The problem is this method involves the destruction of two embryos. An "exclusive" report in "New Scientist" said the couple - "as Muslims" - found that unacceptable.  

So Zhang used a method called "spindle nuclear transfer." He inserted the nucleus from one of the mother's eggs into a donor egg, which had had its own nucleus removed. That egg was only then fertilized with sperm from the father. Zhang and his team created five such embryos. One developed normally. And the baby born is a world first.

When Zhang and his team tested the boy's mitochondria, they reportedly found "less than 1 per cent carry the mutation."

Not all rules are made to be broken

As you can imagine, Zhang's team has been congratulated and criticized. For one, his team "avoided destroying embryos." And Zhang himself has said "to save lives is the ethical thing to do."

But he has been criticized for essentially taking an unauthorized experiment to Mexico, and for failing to publish a detailed study for peer review. An abstract was published in the journal "Fertility and Sterility" and they are expected to present their method at an American Society for Reproductive Medicine meeting in October.

Dusko Illic, a stem cell researcher at King's College London, hopes Zhang's success will "tame critics and accelerate the field." However, Illic warns it could inspire of a new medical tourism. Bert Smeets of the Genome Centre at Maastricht University has said moving the procedure to Mexico was a "concern."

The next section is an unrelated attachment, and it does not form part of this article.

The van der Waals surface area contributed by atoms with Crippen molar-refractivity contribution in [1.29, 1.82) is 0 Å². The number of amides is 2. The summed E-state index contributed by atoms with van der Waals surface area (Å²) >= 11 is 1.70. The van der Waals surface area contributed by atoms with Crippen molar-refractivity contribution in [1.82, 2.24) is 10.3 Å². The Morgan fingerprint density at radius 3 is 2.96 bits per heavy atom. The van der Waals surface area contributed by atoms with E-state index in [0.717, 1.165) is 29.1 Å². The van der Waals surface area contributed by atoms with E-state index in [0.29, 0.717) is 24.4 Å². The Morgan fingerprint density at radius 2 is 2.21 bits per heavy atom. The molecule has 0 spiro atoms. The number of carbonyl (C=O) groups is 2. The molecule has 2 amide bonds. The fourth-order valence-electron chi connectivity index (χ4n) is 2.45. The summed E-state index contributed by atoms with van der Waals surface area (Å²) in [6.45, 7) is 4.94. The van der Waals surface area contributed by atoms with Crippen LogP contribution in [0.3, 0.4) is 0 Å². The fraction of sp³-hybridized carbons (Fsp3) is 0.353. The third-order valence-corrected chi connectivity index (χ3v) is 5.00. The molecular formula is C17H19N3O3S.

His concern has been echoed by Marcy Darnovsky of the Center for Genetics and Society in the US, who suggests Zhang has broken rules and made up his own. 

Emmanuelle Charpentier Jennifer Doudna
Emmanuelle Charpentier and Jennifer Doudna, who created CRISPR-cas9, are headed for a Nobel PrizeImage: Getty Images/M.Riopa

Are we mere vessels for life?

The debate - and let's hope the reactions in the past few days are more than just a media storm in a teacup - needs now to take hold. Three-parent babies, human gene editing and bioelectronic medicines (to name a few) are technologies that will make our wildest dreams, hopes and fears possible.

But it's not just about stamping out genetic diseases, because at the moment it's only those who can afford to pay who will benefit from three-parent techniques.

This is a lot more about how we define ourselves as humans. Does it really matter where your DNA comes from? Does it affect your identity, or the personality you develop as you grow? Does it matter whether you inherit your father's thumbs and your mother's eyes? And would you really miss that defective mitochondrial DNA if it saved your life?

There are scientists and technologists who believe we are mere vessels for life. What that life entails - whether as conscious animals or artificially intelligent cyborgs - is irrelevant. They believe that as technologies change, life should change too.

What do you think?

DW Zulfikar Abbany
Zulfikar Abbany Senior editor fascinated by space, AI and the mind, and how science touches people